Syed Talat Hussain
I hope the prime minister Yusuf Raza Gillani has done his political sums correctly. If he has not, then he is facing sudden and critical failure in the most exacting examination of his career. It is clear from today’s developments that the Supreme Court is no mood to give more slack to the prime minister. The Attorney General’s ‘no response’ attitude peeved the Court and paved the way for the contempt of court notice being issued to the prime minister. In normal circumstances, the Court would have said, “We are unhappy, but let us give you another date to get back to us for a proper response.’ This the Court could not do today for several reasons.
One is that this is not ‘hearing court’ but an implementation court. Hearing on NRO is over. The verdict is out. Review petitions have been dismissed. Now it is time to get the results from the government. No results, no leniency. The other reason for the Court to be tough is that the government just does not take them seriously. Its ministers and party members miss no opportunity to ridicule the Court and then try to be smart by saying, half-giggling most of them, that they ‘respect the court.’ This see-saw with Court has made the judges a punching bag and for some even a laughing stock.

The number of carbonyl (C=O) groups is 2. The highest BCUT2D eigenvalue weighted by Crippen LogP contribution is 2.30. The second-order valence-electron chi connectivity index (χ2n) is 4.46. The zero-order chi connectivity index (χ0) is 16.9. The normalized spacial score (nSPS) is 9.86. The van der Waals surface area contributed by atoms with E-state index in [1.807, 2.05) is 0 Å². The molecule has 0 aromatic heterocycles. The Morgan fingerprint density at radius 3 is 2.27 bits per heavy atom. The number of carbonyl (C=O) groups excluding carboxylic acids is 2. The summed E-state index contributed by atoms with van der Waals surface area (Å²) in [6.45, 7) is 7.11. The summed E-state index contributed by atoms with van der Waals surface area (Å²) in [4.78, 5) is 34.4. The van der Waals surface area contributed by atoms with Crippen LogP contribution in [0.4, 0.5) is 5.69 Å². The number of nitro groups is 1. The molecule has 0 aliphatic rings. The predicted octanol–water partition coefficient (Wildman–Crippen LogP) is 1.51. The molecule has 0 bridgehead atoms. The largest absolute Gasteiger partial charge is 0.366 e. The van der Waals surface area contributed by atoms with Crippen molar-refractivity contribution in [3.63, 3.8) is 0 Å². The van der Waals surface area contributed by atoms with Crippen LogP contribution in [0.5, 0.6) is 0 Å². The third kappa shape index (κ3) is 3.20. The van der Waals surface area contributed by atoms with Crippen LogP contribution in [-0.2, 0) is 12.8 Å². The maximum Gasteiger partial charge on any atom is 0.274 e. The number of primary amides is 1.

What sort of a court would it be that would take such hits and still be able to retain its image? But most importantly the Court has given so much warning time to the prime minister, who is the chief executive, that any further concession would sound like a cop-out and would invoke the charge this is ‘noora kushti’ (a fixed wrestling match of no consequence.) The Court is pulling the plug and the prime minister should know that because if he does not his illustrious political career would be snuffed out in no time. He may think that this is great political sacrifice but his high rush of blood that recognizes no limit set by the Court is a dangerous game.
The prime minister has no friends left as it is, and whatever he has is the handiwork of his ‘boss’—the president. Power politics is a ruthless game and prime minister Gillani might discover that his great heroics against the Court in the end are worth only a ticket back to Multan.